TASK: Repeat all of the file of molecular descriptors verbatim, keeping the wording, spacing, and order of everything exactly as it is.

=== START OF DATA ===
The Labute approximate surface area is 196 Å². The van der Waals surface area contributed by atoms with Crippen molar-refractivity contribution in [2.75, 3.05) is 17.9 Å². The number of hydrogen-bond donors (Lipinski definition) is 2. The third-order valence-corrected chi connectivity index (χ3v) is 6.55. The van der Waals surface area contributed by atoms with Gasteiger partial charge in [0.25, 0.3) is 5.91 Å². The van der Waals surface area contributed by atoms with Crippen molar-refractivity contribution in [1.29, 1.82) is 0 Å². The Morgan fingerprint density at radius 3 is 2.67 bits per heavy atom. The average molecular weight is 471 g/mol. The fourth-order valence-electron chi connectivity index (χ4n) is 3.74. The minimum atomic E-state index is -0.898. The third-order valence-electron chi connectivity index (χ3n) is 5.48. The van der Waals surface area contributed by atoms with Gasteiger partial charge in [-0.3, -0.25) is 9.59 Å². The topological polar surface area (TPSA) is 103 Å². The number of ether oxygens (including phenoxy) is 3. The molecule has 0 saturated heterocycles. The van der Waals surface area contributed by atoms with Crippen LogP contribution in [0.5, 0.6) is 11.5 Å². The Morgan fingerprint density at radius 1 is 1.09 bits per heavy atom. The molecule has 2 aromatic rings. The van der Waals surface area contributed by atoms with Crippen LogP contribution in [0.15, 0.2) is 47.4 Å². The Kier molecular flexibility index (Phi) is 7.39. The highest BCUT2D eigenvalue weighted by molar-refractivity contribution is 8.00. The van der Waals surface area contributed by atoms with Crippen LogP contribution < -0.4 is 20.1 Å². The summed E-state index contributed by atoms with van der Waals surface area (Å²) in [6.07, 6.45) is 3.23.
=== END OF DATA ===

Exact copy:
The Labute approximate surface area is 196 Å². The van der Waals surface area contributed by atoms with Crippen molar-refractivity contribution in [2.75, 3.05) is 17.9 Å². The number of hydrogen-bond donors (Lipinski definition) is 2. The third-order valence-corrected chi connectivity index (χ3v) is 6.55. The van der Waals surface area contributed by atoms with Gasteiger partial charge in [0.25, 0.3) is 5.91 Å². The van der Waals surface area contributed by atoms with Crippen molar-refractivity contribution in [1.29, 1.82) is 0 Å². The Morgan fingerprint density at radius 3 is 2.67 bits per heavy atom. The average molecular weight is 471 g/mol. The fourth-order valence-electron chi connectivity index (χ4n) is 3.74. The minimum atomic E-state index is -0.898. The third-order valence-electron chi connectivity index (χ3n) is 5.48. The van der Waals surface area contributed by atoms with Gasteiger partial charge in [-0.3, -0.25) is 9.59 Å². The topological polar surface area (TPSA) is 103 Å². The number of ether oxygens (including phenoxy) is 3. The molecule has 0 saturated heterocycles. The van der Waals surface area contributed by atoms with Crippen LogP contribution in [0.5, 0.6) is 11.5 Å². The Morgan fingerprint density at radius 1 is 1.09 bits per heavy atom. The molecule has 2 aromatic rings. The van der Waals surface area contributed by atoms with Crippen LogP contribution in [0.15, 0.2) is 47.4 Å². The Kier molecular flexibility index (Phi) is 7.39. The highest BCUT2D eigenvalue weighted by molar-refractivity contribution is 8.00. The van der Waals surface area contributed by atoms with Crippen LogP contribution < -0.4 is 20.1 Å². The summed E-state index contributed by atoms with van der Waals surface area (Å²) in [6.07, 6.45) is 3.23.